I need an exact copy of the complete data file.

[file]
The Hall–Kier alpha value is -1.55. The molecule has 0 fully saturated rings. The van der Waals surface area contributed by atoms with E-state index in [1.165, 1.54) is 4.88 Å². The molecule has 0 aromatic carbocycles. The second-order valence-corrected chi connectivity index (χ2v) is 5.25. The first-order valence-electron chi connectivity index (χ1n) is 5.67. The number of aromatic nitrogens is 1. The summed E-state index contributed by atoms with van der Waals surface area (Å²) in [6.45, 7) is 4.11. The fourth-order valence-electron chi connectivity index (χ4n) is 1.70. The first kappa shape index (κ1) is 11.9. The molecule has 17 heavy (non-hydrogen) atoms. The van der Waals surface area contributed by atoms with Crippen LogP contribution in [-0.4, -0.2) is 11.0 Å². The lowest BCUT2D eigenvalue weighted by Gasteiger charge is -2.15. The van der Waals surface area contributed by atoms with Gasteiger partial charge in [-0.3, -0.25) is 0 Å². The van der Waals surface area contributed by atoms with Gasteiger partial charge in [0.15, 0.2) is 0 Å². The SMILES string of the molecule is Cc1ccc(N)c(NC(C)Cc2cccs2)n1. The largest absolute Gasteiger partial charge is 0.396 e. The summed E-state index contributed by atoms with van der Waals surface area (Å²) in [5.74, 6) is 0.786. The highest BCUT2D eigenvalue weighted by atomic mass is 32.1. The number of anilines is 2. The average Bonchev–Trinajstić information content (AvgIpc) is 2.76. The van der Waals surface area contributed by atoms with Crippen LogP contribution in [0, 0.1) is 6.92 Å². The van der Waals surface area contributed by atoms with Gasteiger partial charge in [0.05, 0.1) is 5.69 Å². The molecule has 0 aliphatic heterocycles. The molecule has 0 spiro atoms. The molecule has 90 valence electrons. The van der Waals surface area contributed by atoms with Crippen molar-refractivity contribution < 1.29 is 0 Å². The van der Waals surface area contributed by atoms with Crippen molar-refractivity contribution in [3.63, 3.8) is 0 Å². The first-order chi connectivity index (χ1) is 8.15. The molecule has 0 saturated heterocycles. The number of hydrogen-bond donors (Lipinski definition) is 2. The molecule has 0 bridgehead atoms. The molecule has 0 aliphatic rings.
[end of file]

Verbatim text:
The Hall–Kier alpha value is -1.55. The molecule has 0 fully saturated rings. The van der Waals surface area contributed by atoms with E-state index in [1.165, 1.54) is 4.88 Å². The molecule has 0 aromatic carbocycles. The second-order valence-corrected chi connectivity index (χ2v) is 5.25. The first-order valence-electron chi connectivity index (χ1n) is 5.67. The number of aromatic nitrogens is 1. The summed E-state index contributed by atoms with van der Waals surface area (Å²) in [6.45, 7) is 4.11. The fourth-order valence-electron chi connectivity index (χ4n) is 1.70. The first kappa shape index (κ1) is 11.9. The molecule has 17 heavy (non-hydrogen) atoms. The van der Waals surface area contributed by atoms with Crippen LogP contribution in [-0.4, -0.2) is 11.0 Å². The lowest BCUT2D eigenvalue weighted by Gasteiger charge is -2.15. The van der Waals surface area contributed by atoms with Gasteiger partial charge in [-0.3, -0.25) is 0 Å². The van der Waals surface area contributed by atoms with Gasteiger partial charge in [0.15, 0.2) is 0 Å². The SMILES string of the molecule is Cc1ccc(N)c(NC(C)Cc2cccs2)n1. The largest absolute Gasteiger partial charge is 0.396 e. The summed E-state index contributed by atoms with van der Waals surface area (Å²) in [5.74, 6) is 0.786. The highest BCUT2D eigenvalue weighted by atomic mass is 32.1. The number of anilines is 2. The average Bonchev–Trinajstić information content (AvgIpc) is 2.76. The van der Waals surface area contributed by atoms with Crippen LogP contribution in [0, 0.1) is 6.92 Å². The van der Waals surface area contributed by atoms with Gasteiger partial charge in [0.05, 0.1) is 5.69 Å². The molecule has 0 aliphatic heterocycles. The molecule has 0 spiro atoms. The molecule has 90 valence electrons. The van der Waals surface area contributed by atoms with Crippen molar-refractivity contribution < 1.29 is 0 Å². The van der Waals surface area contributed by atoms with Crippen molar-refractivity contribution in [3.63, 3.8) is 0 Å². The first-order chi connectivity index (χ1) is 8.15. The molecule has 0 saturated heterocycles. The number of hydrogen-bond donors (Lipinski definition) is 2. The molecule has 0 bridgehead atoms. The molecule has 0 aliphatic rings.